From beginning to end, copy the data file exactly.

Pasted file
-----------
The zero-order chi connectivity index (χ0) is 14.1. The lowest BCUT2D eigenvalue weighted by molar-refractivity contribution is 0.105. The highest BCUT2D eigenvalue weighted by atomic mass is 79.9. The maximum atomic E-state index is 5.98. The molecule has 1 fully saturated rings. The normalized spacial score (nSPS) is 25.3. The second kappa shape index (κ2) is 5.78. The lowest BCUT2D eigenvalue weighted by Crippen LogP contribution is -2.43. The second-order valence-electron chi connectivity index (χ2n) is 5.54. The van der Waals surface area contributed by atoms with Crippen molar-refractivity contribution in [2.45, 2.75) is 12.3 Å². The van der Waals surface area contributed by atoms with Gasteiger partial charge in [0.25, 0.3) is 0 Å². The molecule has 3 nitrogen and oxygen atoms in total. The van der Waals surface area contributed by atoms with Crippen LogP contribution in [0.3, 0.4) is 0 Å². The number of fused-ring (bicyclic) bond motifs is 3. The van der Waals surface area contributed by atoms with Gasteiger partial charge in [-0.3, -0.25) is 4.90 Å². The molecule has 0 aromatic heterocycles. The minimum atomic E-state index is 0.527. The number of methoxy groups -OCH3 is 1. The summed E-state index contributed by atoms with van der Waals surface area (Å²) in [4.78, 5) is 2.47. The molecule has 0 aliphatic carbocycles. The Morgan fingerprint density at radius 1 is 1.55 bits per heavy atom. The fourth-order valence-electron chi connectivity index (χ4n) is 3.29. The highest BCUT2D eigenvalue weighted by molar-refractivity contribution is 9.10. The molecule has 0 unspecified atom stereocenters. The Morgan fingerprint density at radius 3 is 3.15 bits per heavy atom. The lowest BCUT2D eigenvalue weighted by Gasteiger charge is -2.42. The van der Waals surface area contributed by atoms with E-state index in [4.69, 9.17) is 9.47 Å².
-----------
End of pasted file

The zero-order chi connectivity index (χ0) is 14.1. The lowest BCUT2D eigenvalue weighted by molar-refractivity contribution is 0.105. The highest BCUT2D eigenvalue weighted by atomic mass is 79.9. The maximum atomic E-state index is 5.98. The molecule has 1 fully saturated rings. The normalized spacial score (nSPS) is 25.3. The second kappa shape index (κ2) is 5.78. The lowest BCUT2D eigenvalue weighted by Crippen LogP contribution is -2.43. The second-order valence-electron chi connectivity index (χ2n) is 5.54. The van der Waals surface area contributed by atoms with Crippen molar-refractivity contribution in [2.45, 2.75) is 12.3 Å². The van der Waals surface area contributed by atoms with Gasteiger partial charge in [0.25, 0.3) is 0 Å². The molecule has 3 nitrogen and oxygen atoms in total. The van der Waals surface area contributed by atoms with Crippen LogP contribution in [0.3, 0.4) is 0 Å². The number of fused-ring (bicyclic) bond motifs is 3. The van der Waals surface area contributed by atoms with Gasteiger partial charge in [-0.3, -0.25) is 4.90 Å². The molecule has 0 aromatic heterocycles. The minimum atomic E-state index is 0.527. The number of methoxy groups -OCH3 is 1. The summed E-state index contributed by atoms with van der Waals surface area (Å²) in [4.78, 5) is 2.47. The molecule has 0 aliphatic carbocycles. The Morgan fingerprint density at radius 1 is 1.55 bits per heavy atom. The fourth-order valence-electron chi connectivity index (χ4n) is 3.29. The highest BCUT2D eigenvalue weighted by molar-refractivity contribution is 9.10. The molecule has 0 unspecified atom stereocenters. The Morgan fingerprint density at radius 3 is 3.15 bits per heavy atom. The lowest BCUT2D eigenvalue weighted by Gasteiger charge is -2.42. The van der Waals surface area contributed by atoms with E-state index in [4.69, 9.17) is 9.47 Å².